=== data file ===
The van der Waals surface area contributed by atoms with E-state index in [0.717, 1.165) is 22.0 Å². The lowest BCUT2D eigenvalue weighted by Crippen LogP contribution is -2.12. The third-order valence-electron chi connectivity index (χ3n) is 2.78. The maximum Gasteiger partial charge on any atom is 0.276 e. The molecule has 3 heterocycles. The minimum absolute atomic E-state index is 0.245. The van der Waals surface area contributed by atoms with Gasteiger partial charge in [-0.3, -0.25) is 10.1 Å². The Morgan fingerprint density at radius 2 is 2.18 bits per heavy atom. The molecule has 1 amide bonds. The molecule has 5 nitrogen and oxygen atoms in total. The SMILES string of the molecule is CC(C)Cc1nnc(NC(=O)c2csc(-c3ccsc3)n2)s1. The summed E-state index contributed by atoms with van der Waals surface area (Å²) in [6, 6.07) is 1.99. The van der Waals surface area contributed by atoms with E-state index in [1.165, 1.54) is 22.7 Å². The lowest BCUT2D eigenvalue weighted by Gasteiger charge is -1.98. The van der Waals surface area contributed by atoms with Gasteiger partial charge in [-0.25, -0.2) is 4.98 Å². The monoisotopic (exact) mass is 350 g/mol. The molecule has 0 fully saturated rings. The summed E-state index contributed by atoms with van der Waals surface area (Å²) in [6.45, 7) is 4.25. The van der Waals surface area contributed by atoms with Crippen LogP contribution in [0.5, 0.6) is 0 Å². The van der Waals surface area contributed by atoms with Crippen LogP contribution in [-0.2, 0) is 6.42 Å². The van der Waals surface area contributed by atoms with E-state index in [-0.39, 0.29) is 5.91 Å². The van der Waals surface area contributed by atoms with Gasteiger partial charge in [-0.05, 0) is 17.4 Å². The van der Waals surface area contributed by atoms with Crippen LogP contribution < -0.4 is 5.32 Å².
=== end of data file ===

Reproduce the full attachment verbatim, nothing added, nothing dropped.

The van der Waals surface area contributed by atoms with E-state index in [0.717, 1.165) is 22.0 Å². The lowest BCUT2D eigenvalue weighted by Crippen LogP contribution is -2.12. The third-order valence-electron chi connectivity index (χ3n) is 2.78. The maximum Gasteiger partial charge on any atom is 0.276 e. The molecule has 3 heterocycles. The minimum absolute atomic E-state index is 0.245. The van der Waals surface area contributed by atoms with Gasteiger partial charge in [-0.3, -0.25) is 10.1 Å². The Morgan fingerprint density at radius 2 is 2.18 bits per heavy atom. The molecule has 1 amide bonds. The molecule has 5 nitrogen and oxygen atoms in total. The SMILES string of the molecule is CC(C)Cc1nnc(NC(=O)c2csc(-c3ccsc3)n2)s1. The summed E-state index contributed by atoms with van der Waals surface area (Å²) in [6, 6.07) is 1.99. The van der Waals surface area contributed by atoms with E-state index in [1.165, 1.54) is 22.7 Å². The lowest BCUT2D eigenvalue weighted by Gasteiger charge is -1.98. The van der Waals surface area contributed by atoms with Gasteiger partial charge in [-0.25, -0.2) is 4.98 Å². The monoisotopic (exact) mass is 350 g/mol. The molecule has 0 fully saturated rings. The summed E-state index contributed by atoms with van der Waals surface area (Å²) in [6.45, 7) is 4.25. The van der Waals surface area contributed by atoms with Crippen LogP contribution in [0.5, 0.6) is 0 Å². The van der Waals surface area contributed by atoms with Crippen LogP contribution in [-0.2, 0) is 6.42 Å². The van der Waals surface area contributed by atoms with E-state index in [-0.39, 0.29) is 5.91 Å². The van der Waals surface area contributed by atoms with Gasteiger partial charge in [-0.05, 0) is 17.4 Å². The van der Waals surface area contributed by atoms with Crippen LogP contribution < -0.4 is 5.32 Å².